The Indian Premier League (IPL) is sending officials to England and South Africa to decide which country should host this year’s Twenty20 cricket competition.
“Delegations from IPL will be going to both countries within 24 hours to assess venues and discuss the possibilities and logistics,” IPL chairman and commissioner Lalit Modi said yesterday.
A decision on the host was expected within days.
The Board of Control for Cricket in India announced on the weekend it was shifting the tournament offshore because the government had refused to sanction its match schedule. The April 10-May 24 competition clashes with India’s federal elections, causing concern that security forces would be stretched too thinly to cover both events.
The IPL attracts many of the world’s leading players on lucrative contracts.
Some players and officials have expressed concerns about playing on the subcontinent after terrorist attacks on the Sri Lankan team in Lahore, Pakistan earlier this month.
Seven Sri Lankan Test players, an assistant coach and a match official were among those injured in an ambush by gunmen as the team traveled to Gaddafi Stadium. Six policemen and a driver were killed.
Indian Home Minister Palaniappan Chidambaram earlier yesterday defended the government’s stance on security for sports events in the wake of the IPL’s decision to move the tournament.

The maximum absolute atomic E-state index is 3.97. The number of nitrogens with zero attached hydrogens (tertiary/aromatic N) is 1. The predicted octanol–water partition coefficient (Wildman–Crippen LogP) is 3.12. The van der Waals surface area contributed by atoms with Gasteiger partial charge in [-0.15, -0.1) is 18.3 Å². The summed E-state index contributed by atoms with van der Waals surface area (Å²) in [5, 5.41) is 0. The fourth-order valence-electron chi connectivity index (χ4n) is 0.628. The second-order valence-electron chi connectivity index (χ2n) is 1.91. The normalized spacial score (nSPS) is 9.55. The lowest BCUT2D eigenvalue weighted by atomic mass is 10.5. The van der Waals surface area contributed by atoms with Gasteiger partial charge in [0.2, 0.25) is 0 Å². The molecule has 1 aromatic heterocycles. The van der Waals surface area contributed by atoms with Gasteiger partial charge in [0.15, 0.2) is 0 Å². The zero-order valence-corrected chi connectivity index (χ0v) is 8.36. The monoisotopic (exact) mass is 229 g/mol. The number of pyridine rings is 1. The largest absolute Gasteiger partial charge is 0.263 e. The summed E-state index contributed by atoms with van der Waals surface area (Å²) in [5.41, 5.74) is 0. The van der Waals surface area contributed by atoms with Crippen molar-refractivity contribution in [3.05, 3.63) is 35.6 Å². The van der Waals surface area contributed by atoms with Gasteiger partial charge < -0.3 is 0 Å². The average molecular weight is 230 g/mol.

“I’ve repeatedly said that cricket or any other game is completely safe when played in India,” Chidambaram said. “The question is when the matches should be played. Should they be played when the elections are in full swing?”
Elections for the Indian Parliament’s lower house will take place across the country in five different phases between April 16 and May 13. The government wanted IPL organizers to delay the tournament, but that would have been impractical with the Twenty20 World Cup scheduled for June in England.
“Holding matches outside India is their [the BCCI’s] decision. I don’t wish to make a judgment on that,” Chidambaram said. “Cricket is a game. In India, it’s a hugely popular game. However, it appears IPL is more than a game, it’s a shrewd combination of sport and business.”
“There’s no need to add politics to this combination,” he said.
Chidambaram said the cricket board’s statement obliquely criticized the government, even though it was the state security agencies that raised the most concern about match scheduling.
“The schedule substantially overlapped the election schedule, when we found that we conveyed our views to the IPL organizers,” Chidambaram said. “Every state that has expressed its reservation, saying they could provide security after the elections are over.”
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